Import management can be the most important part of running your business. If you do not have enough products, it could cause sales loss; if you have too many, it could reflect poorly on retailers.
How do you find the sweet spot? Success depends on many factors, but a great place to start is with a thorough understanding of production and transit time.
The first thing to be familiar with is your client’s production time, or the number of goods that they can produce in a given time period. Do they have the capacity to hold some finished production goods? How fast can they react if the demand changes? If you don’t have the answers to these questions, it’s time to reach out and ask some more questions.
Secondly, you need to know the ins and outs of everything related to transit time. You need to know where your shipping is coming from, which port you are sending it to, and everything in between. Details are key when it comes to transit, and you must stay updated on sea transit, dredge, and the time from port to warehouse.
For example, here are the average shipping times from China to the United States. These could affect which port you are shipping to.
- Regular Shipping: 30 – 60 days
- Average Air Freight: 7 – 12 days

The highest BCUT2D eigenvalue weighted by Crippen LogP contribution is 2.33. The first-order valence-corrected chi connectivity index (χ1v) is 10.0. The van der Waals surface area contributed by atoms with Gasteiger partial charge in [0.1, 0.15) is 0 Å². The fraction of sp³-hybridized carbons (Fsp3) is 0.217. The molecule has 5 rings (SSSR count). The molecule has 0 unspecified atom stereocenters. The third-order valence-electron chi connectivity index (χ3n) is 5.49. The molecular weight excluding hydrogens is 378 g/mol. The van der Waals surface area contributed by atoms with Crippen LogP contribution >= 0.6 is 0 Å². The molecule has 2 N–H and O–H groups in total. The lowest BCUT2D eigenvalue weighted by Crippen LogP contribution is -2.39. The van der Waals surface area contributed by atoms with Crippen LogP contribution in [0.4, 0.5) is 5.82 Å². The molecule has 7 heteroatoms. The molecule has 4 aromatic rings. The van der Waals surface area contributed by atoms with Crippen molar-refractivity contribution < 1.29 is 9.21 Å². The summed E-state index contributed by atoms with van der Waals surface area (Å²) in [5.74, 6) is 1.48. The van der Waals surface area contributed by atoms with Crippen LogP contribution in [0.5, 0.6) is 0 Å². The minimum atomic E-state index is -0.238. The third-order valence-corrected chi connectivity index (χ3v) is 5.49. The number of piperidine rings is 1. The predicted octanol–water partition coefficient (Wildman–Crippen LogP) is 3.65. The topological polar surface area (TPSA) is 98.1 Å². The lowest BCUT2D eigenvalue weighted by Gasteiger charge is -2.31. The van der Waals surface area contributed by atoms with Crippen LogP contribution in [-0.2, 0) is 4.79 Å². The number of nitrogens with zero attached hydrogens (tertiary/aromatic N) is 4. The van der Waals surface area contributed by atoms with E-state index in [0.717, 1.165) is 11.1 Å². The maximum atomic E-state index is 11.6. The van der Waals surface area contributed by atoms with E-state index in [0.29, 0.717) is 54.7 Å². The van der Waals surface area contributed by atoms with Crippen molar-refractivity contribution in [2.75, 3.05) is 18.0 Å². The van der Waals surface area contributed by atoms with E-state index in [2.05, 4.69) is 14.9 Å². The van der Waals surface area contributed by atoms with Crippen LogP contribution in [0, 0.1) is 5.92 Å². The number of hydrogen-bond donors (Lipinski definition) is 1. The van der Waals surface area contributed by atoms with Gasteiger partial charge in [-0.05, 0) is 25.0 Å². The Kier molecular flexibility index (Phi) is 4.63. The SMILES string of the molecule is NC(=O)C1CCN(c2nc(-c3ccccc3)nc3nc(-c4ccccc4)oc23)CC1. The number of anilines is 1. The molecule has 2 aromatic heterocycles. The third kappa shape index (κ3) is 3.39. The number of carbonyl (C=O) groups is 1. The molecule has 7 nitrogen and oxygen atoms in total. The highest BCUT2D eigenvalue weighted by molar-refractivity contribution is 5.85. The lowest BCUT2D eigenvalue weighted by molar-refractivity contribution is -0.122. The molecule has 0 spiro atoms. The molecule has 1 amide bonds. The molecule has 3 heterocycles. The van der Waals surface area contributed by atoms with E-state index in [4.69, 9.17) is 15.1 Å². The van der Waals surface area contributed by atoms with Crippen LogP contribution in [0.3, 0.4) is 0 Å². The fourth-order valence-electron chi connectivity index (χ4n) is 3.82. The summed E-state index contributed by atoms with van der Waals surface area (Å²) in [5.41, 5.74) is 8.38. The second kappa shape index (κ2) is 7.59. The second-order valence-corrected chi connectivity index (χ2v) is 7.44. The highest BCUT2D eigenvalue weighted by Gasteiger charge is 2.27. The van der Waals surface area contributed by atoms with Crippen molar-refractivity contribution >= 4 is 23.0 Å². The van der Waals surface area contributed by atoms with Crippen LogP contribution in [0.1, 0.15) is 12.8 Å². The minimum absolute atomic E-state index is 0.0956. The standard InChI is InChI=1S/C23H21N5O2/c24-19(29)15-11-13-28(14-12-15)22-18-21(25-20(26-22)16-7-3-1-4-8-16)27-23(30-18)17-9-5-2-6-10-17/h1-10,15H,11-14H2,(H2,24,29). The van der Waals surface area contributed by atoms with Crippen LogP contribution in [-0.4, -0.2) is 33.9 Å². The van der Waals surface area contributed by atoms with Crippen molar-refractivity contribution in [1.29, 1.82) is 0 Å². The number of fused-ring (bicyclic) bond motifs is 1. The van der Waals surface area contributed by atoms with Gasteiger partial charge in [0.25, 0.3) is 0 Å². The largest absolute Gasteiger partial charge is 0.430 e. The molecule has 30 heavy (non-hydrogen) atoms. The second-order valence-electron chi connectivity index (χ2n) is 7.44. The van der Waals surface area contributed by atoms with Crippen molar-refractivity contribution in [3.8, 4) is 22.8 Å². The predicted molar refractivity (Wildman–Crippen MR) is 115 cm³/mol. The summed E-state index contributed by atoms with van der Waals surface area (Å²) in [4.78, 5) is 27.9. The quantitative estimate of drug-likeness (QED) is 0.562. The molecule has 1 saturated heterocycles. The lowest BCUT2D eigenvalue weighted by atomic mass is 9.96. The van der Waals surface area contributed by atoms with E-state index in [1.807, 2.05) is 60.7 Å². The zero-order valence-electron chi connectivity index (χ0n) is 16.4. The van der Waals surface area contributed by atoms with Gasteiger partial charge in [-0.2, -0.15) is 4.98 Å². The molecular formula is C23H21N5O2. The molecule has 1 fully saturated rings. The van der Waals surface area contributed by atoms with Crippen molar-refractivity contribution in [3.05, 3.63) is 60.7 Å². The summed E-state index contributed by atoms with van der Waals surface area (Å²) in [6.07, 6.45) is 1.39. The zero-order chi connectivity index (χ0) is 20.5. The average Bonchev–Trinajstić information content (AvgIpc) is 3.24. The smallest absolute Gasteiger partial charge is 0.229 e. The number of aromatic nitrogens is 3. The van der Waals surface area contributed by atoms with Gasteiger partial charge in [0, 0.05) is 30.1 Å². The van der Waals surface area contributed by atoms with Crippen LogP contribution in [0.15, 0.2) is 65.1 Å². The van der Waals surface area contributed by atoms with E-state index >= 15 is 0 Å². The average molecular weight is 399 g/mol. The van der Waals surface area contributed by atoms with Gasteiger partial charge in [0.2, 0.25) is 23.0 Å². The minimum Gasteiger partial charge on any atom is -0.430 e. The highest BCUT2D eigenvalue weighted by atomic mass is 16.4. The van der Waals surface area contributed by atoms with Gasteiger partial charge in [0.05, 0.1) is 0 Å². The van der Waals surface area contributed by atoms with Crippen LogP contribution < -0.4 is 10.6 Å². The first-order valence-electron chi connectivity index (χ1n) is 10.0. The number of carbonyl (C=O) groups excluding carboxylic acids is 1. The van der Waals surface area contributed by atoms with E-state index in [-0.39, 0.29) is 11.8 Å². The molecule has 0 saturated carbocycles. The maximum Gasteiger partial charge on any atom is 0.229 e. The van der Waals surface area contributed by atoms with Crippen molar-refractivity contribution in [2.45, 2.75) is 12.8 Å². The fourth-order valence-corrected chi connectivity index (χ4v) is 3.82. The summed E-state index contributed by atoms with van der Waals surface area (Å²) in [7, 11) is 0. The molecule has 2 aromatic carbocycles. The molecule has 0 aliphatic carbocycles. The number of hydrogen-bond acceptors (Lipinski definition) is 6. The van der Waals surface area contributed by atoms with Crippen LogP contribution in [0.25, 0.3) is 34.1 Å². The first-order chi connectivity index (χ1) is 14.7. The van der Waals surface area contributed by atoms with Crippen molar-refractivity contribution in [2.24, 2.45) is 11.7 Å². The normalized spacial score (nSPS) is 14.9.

- Average Sea Freight: 25 – 35 days
Here are the shipping times from India to the United States:
- Regular Shipping: 28 – 67 days
- Average Air Freight: 3 – 5 days
Third, you must have an understanding of what your retail partner(s) will do with the items in question. Is your product an everyday item or a promotional item? Is the retailer running any specific promotions on the item? How many weeks of supply can be stored in the retailer’s warehouse? Once you have that information, you can start pulling the retailer’s forecast, total available supply, current POs, future purchase orders, and other vital details.
Next, you should take your analysis and work with your clients to make educated decisions about adjusting your production schedule. Communicating with your retail partner is also tantamount to issuing more purchase orders or moving existing purchase orders forward.
If your product is overloaded at the retailer, then you’ll need to work on a strategy to exit the product to minimize the impact on both parties.
Here are a few things that you should know about importing goods:
- Your orders will be sporadic. Your factories could have downtime where production isn’t needed.
- You usually only receive orders on a quarterly basis.
- Your retail partner could hit you with chargebacks where you write checks to them for returned goods.
To wrap things up, we recommend that if you want to be successful, make sure to stay on top of inventory and prioritize communicating with clients and retail partners. Call out changes early, whether they are good or bad. This will ensure a true partnership and proper management of imported goods.
Contact the Legacy Retail team for professional assistance in managing your business, including optimizing your import operations.